Is there a link between childhood adversity, mood disorders, and medical comorbidities?

New data presented at WCP21 suggest that maladaptive family function and immune dysregulation might help explain why the mortality rate for people with mental disorders is more than double that of people without mental disorders.

Is there a link between childhood adversity, mood disorders, and medical comorbidities?

The mortality rate for people with mental disorders is 2.22 times higher than that for people without mental disorders, resulting in 10 years of potential life lost for an average person with a mental disorder,1 said Dr José Oliveira, Lisbon, Portugal. Two-thirds of the deaths are due to natural causes such as heart disease and 17.5% due to unnatural causes, including suicide.1

Multiple childhood adversities are a major risk factor for many mental and physical health conditions and premature mortality

Known risk factors linking psychiatric illnesses with such life-threatening medical comorbidities include smoking, lack of exercise, and alcohol use, and psychosocial deprivation associated with unhealthy diets and difficulty accessing healthcare,2 explained Dr Oliveira.

Multiple childhood adversities — defined by the World Health Organization as physical and emotional mistreatment, sexual abuse, neglect and negligent treatment of children, as well as their commercial or other exploitation3 — are also a major risk factor for many mental and physical health conditions and ultimately premature mortality,4 added Dr Oliveira.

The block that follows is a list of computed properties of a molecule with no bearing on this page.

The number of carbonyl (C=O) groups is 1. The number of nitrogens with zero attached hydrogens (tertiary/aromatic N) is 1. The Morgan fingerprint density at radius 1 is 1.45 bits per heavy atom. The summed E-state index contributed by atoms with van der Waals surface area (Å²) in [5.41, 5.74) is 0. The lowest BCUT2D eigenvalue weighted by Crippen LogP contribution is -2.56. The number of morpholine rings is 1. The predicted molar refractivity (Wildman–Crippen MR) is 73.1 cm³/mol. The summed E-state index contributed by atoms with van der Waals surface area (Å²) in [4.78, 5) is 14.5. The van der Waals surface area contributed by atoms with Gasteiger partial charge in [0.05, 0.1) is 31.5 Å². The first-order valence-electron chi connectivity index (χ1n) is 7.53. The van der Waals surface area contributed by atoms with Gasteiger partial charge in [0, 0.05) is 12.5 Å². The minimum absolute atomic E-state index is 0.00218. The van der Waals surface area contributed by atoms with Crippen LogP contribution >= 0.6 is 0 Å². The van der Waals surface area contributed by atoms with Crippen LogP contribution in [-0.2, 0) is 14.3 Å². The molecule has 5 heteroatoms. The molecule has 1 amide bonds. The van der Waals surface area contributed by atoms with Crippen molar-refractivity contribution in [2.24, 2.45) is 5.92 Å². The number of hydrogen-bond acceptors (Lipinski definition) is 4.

Are inflammatory conditions potential mediators in the relationship between childhood adversities and mood and general medical disorders?

Childhood adversities have been associated with diabetes, obesity, and mental disorders, and it has been postulated that inflammatory conditions are possible mediators in this relationship.5

 

Does childhood adversity increase the risk mental and physical comorbidity?

To find out whether childhood adversities might increase the risk of comorbid mood and general medical disorders, rather than increasing the risk of either one independently, Dr Oliveira and his colleagues studied 2060 adults in the WHO World Mental Health Survey Portugal.6

Childhood adversities can be categorised as either maladaptive family function or other childhood adversities

They found that childhood adversities most often co-occur and the highest correlations were between:

  • Physical abuse and neglect
  • Physical abuse and family violence
  • Family violence and parental substance use disorder

Analysis revealed two categories of childhood adversity with different links to general medical disorders, explained Dr Oliveira:

  • Maladaptive family function involving neglect, abuse, and family malfunction, which preceded the onset of mood disorders, hypertension, arthritis, and seasonal allergies in adults
  • Other childhood adversities involving parental loss and economic adversity, which were not associated with any of the disorders studied (mood disorders, heart disease, hypertension, diabetes, arthritis, seasonal allergies, asthma)